No matter how good a policy is, at some point, it needs updating. This is certainly true of the Hotel Conversion Ordinance, a policy that THC helped pass in 1980 that has helped to preserve nearly 500 residential hotels in San Francisco. The original legislation did a terrific job preventing SRO demolitions and conversions, yet 35 years after its passing, it required some fine-tuning.
The original law clearly stated that nightly tourist rentals of residential rooms were forbidden, however it left a bit of ambiguity about weekly tourist rentals of residential rooms. The City Attorney understood that the law intended to prevent weekly tourist rents of residential rooms, but the language in the law was so confusing that the City opted not to enforce it. For many decades, this was not a serious issue, but as tourists started renting rooms on the internet, the problem grew enormously. Through our investigations, we discovered that over a dozen hotels were renting out their residential rooms on a weekly basis to tourists. This amounted to a huge loss of residential housing and it went against the intent of the Hotel Conversion Ordinance.
In order to remedy the problem, we worked with Supervisor Aaron Peskin’s office to convene a city-wide coalition of organizations invested in preserving SRO housing. Together with Mission SRO Collaborative, CCDC and others, we worked with the City Attorney to draft an update to the HCO that would increase the cost of violations, clarify the ban of weekly tourist rentals and increase reporting requirements so DBI could better enforce the law. We held a press conference, a lobbying day and contacted the press. When the legislation came up for a vote before the full Board of Supervisors, we won unanimously. After the law passed, we saw a dramatic and abrupt change in residential hotel practices. Seemingly overnight, many of the hotels that had engaged in weekly tourist rentals stopped the practice and brought their units back into the residential housing market. Like the original Hotel Conversion Ordinance, the new updates seem to be a sterling success and a critical tool in preserving San Francisco’s valuable residential housing.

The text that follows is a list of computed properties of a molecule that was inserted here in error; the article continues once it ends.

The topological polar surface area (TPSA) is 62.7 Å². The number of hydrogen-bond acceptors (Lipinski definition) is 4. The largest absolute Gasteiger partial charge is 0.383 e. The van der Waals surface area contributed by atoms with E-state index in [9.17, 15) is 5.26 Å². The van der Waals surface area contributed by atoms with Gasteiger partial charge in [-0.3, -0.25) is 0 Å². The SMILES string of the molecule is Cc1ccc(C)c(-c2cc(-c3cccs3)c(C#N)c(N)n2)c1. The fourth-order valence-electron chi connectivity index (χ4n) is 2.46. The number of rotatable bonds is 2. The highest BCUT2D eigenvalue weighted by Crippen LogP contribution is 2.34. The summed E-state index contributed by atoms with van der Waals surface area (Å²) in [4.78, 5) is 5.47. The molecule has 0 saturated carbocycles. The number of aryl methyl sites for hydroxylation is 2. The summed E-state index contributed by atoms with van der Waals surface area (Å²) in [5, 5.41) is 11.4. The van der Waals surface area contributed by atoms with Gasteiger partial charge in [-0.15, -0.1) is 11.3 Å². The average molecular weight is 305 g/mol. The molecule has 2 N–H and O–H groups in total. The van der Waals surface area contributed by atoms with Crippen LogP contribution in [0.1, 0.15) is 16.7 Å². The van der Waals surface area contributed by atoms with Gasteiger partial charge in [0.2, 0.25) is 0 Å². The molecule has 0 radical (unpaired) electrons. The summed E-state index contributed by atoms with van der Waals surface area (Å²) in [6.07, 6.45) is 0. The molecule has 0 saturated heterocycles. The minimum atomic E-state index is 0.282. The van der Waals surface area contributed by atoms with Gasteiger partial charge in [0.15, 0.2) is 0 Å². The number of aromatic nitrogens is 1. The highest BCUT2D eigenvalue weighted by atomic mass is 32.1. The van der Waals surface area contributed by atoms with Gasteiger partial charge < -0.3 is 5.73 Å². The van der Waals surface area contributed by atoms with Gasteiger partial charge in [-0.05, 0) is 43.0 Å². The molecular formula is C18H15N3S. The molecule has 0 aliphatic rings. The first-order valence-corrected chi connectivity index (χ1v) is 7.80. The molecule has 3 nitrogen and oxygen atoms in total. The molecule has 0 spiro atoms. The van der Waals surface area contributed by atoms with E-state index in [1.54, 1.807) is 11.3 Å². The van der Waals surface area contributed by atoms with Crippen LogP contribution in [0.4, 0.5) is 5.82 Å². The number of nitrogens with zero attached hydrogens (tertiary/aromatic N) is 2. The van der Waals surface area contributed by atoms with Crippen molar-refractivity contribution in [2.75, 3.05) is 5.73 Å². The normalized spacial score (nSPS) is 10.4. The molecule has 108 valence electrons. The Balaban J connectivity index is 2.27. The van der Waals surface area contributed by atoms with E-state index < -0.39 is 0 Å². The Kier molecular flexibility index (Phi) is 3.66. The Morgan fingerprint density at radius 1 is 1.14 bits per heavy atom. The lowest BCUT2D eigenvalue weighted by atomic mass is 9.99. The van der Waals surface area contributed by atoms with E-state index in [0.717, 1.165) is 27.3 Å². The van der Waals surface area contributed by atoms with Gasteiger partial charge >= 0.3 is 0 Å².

San Francisco is home to many single- room residency hotels, which provide housing for the members of the low income community. The City of San Francisco has designated many of them to be 100% residential while some are allowed to rent a small percentage of rooms for short term stays (defined as up to 32 days). The Hotel Conversion Ordinance of 1980 prevents S.R.O. hotels from converting residential hotels to tourist hotels, thereby maintaining a stable housing environment for low income residents. C.C.S.R.O.C. has been involved in holding accountable Hotel Columbia (411 O’Farrell St.) owners and operators who are violating the Hotel Conversation Ordinance. From roughly 2010 to 2012 years, a systematic renovation took place at Columbia Hotel, which was renamed “Orange Village Hostel” in order to target tourists and international students. Many of the students are housed in rooms with illegal bunk beds. C.C.S.R.O. tenant organizers and allies held a protest and rally in front of the hotel in December 2012.